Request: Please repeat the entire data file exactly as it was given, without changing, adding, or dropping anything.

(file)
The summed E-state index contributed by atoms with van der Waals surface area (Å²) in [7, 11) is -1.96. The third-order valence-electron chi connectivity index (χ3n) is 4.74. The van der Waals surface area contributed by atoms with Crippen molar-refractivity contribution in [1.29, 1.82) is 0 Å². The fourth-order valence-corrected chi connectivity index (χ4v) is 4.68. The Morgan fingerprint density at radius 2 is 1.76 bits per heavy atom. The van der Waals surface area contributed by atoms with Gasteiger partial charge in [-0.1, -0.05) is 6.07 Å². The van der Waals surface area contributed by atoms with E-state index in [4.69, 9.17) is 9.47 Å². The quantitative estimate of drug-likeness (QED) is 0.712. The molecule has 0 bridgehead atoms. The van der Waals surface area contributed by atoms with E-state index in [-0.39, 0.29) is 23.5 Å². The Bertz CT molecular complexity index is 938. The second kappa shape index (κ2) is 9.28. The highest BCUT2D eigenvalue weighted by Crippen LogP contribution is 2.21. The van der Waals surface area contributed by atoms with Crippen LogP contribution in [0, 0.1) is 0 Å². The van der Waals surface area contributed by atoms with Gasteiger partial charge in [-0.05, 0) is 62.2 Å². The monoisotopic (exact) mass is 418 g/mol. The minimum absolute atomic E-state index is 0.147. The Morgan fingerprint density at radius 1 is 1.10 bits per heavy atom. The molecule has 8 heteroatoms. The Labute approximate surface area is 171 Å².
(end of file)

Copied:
The summed E-state index contributed by atoms with van der Waals surface area (Å²) in [7, 11) is -1.96. The third-order valence-electron chi connectivity index (χ3n) is 4.74. The van der Waals surface area contributed by atoms with Crippen molar-refractivity contribution in [1.29, 1.82) is 0 Å². The fourth-order valence-corrected chi connectivity index (χ4v) is 4.68. The Morgan fingerprint density at radius 2 is 1.76 bits per heavy atom. The van der Waals surface area contributed by atoms with Gasteiger partial charge in [-0.1, -0.05) is 6.07 Å². The van der Waals surface area contributed by atoms with E-state index in [4.69, 9.17) is 9.47 Å². The quantitative estimate of drug-likeness (QED) is 0.712. The molecule has 0 bridgehead atoms. The van der Waals surface area contributed by atoms with E-state index in [-0.39, 0.29) is 23.5 Å². The Bertz CT molecular complexity index is 938. The second kappa shape index (κ2) is 9.28. The highest BCUT2D eigenvalue weighted by Crippen LogP contribution is 2.21. The van der Waals surface area contributed by atoms with Crippen LogP contribution in [0, 0.1) is 0 Å². The van der Waals surface area contributed by atoms with Gasteiger partial charge in [-0.05, 0) is 62.2 Å². The monoisotopic (exact) mass is 418 g/mol. The minimum absolute atomic E-state index is 0.147. The Morgan fingerprint density at radius 1 is 1.10 bits per heavy atom. The molecule has 8 heteroatoms. The Labute approximate surface area is 171 Å².